To achieve these results, it is demanded that health professionals require dedication, an excess of responsibility and constant effort. From the perception of professionals, management is centralized and rigid and does not admit fault or lack of professional commitment in caring for the health and the needs of users, who are vulnerable patients and have serious diseases. To avoid failures and conflicts in conduct, the nursing team established Standard Organizational Procedures (SOP). Absences on weekends and overtime without notice are subject to warnings.

Among the three professional categories, the nurses had the highest percentage of a domain suggestive of Burnout (50.8%) compared with the nursing technicians (47.3%) and physicians (38.8%). The nurses also had high scores for two areas of BS (19.2%), followed by technicians (16.8%) and physicians (16.6%). However, the areas of professional exhaustion and low job satisfaction had higher correlations with biosocial variables for nursing technicians, followed by doctors and nurses.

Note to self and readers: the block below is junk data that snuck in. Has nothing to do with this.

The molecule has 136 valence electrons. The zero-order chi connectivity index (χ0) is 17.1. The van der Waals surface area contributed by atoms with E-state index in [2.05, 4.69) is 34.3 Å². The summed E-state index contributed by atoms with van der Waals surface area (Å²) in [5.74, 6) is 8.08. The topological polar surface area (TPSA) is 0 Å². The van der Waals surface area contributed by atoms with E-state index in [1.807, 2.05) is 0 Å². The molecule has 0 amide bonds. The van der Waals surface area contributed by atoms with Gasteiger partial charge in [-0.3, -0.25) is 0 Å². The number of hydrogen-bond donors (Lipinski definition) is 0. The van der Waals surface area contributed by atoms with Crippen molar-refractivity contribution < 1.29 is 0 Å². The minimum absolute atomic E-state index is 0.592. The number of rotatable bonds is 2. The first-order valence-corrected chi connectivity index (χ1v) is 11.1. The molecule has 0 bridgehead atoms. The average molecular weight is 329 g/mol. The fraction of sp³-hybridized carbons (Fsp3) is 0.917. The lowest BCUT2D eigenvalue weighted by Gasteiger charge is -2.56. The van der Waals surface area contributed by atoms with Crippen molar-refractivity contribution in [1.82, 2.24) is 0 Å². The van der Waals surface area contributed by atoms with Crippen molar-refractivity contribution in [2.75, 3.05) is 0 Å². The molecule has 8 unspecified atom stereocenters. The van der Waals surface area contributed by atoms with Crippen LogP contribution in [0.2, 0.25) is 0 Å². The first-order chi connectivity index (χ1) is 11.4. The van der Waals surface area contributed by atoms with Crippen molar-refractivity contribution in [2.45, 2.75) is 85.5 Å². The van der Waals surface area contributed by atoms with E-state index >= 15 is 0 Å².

In the perception of professionals, the variable health problems related to work was the one that was statistically significant for all three professions for some of the dimensions of BS. One study(22)shows that the perception of workers about their work is fundamental in the development of BS, especially when the activity is seen as stressful.

With regard to sick leave, 23.2% of the sample reported at least one absence in the last two years, especially due to back pain, stress and depression. These mental disorders can be associated as triggers or precursors of burnout (3).


In the three professional categories investigated in this study, there was a predominance of females, an age group between 35 and 40 years old, who lived with their partner and who did not have children. Most had been hired by the CLT contract, worked in shifts, and among the nursing technicians and physicians, more than half had more than two jobs. The average working time in the institution ranged from five to nine years. The satisfaction rate with the profession, the workload and the hospital was high.